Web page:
A colorful ceremony honors the prehistoric Yellow Emperor, known as the “forefather of all Chinese”

“It was solemn, transcendent, and powerful, and it made me feel proud to be Chinese,” said Ji Deqiang, an attendee at the twice-annual Grand Worship Ceremony of the Xuanyuan Yellow Emperor in Xiandu, Zhejiang province—“especially,” he added, “since the Emperor’s surname was also Ji.”

Known as the father of Chinese civilization, Xuanyuan, or the Yellow Emperor, is a mythical ruler said to have invented animal husbandry and united the warring tribes in what eventually became today’s China. Throughout history, emperors, nobles, and ordinary families alike vied to be acknowledged as direct descendants of the prehistoric patriarch, but his cult fell out of favor after the PRC’s founding.

Since the 1980s, the Emperor’s image has been gradually revived to create a symbol of common heritage among mainland, Taiwanese, and overseas Chinese through half a dozen folk celebrations staged across China. Usually held around the Qingming “Tomb Sweeping” Festival in spring, these festivals commemorate many achievements of the sage ruler whose legend has been handed down over thousands of years.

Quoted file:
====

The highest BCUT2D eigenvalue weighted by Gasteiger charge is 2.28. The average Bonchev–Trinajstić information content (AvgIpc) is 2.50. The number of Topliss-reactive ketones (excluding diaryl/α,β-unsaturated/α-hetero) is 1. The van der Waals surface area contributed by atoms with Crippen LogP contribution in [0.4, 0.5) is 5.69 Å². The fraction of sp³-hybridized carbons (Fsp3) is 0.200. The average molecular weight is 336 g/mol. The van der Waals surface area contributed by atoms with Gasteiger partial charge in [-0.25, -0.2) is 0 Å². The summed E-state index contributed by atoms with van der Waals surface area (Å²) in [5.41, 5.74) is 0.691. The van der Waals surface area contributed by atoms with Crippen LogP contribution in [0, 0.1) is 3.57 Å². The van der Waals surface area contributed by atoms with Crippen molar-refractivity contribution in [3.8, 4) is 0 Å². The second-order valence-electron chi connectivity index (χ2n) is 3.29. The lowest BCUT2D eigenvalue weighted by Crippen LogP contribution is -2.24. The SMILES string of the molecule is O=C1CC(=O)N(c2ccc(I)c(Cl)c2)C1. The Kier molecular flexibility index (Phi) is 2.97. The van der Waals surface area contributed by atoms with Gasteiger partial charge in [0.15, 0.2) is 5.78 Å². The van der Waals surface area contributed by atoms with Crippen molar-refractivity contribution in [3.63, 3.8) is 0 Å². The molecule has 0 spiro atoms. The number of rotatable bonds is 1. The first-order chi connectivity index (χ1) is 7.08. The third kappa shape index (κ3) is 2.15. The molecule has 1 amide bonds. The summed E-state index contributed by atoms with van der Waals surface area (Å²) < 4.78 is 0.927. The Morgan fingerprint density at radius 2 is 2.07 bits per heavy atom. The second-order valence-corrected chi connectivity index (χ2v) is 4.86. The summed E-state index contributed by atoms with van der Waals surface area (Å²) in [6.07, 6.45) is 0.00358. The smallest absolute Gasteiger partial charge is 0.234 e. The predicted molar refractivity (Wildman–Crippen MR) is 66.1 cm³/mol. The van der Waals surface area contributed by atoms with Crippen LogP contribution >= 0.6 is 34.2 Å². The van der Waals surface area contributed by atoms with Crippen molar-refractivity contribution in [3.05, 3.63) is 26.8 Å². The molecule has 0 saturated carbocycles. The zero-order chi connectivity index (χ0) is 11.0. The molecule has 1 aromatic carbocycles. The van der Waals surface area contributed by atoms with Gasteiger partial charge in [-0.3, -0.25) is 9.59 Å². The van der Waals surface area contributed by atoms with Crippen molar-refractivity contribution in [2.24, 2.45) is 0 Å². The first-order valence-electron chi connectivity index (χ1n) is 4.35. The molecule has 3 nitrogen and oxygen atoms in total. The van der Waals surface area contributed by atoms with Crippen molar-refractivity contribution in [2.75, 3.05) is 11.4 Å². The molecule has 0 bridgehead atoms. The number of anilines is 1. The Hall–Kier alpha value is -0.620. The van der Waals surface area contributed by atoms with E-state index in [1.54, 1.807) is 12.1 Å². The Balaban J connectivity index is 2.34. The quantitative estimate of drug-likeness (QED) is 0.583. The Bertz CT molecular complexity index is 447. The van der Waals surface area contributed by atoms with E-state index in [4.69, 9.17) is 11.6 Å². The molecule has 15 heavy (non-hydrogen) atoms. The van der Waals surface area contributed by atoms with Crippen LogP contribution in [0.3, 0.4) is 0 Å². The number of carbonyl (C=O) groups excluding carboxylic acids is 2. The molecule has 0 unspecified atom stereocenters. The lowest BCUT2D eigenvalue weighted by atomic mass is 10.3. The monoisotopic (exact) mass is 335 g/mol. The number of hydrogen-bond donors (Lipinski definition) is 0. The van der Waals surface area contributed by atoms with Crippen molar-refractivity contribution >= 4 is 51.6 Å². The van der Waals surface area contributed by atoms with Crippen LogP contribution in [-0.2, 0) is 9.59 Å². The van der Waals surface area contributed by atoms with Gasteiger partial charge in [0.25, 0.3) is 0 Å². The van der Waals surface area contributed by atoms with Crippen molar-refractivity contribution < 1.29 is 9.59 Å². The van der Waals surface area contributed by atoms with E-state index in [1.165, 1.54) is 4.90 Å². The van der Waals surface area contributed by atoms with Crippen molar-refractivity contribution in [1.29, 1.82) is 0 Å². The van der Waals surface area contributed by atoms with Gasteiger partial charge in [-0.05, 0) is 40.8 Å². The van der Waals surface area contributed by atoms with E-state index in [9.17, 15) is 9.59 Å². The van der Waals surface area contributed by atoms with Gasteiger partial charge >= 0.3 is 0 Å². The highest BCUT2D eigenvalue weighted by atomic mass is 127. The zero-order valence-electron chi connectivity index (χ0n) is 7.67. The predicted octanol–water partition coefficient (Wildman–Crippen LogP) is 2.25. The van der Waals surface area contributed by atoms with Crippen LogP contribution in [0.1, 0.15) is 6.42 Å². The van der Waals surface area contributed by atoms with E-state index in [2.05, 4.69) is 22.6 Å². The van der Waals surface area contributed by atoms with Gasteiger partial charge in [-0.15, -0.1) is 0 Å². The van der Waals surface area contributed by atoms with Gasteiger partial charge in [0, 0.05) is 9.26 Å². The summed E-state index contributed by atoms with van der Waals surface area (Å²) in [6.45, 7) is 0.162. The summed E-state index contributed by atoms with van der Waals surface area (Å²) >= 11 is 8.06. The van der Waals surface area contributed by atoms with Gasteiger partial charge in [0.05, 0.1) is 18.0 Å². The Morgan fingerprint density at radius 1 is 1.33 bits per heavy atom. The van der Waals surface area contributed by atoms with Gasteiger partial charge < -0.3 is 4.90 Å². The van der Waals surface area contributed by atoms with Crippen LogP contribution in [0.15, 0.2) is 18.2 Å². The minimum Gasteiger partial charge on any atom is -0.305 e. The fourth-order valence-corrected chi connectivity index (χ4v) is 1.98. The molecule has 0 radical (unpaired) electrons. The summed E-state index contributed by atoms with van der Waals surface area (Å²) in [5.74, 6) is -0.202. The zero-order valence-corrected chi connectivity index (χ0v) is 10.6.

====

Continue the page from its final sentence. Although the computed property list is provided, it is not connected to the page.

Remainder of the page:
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Gopa Biswas Caesar is a contributing writer at The World of Chinese.

author Hatty Liu

Hatty Liu is the managing editor of The World of Chinese, and an award-winning communications researcher. Born in China, and raised in China, Canada, and the US, she leverages her cross-cultural identity to create more empathetic knowledge across national boundaries.

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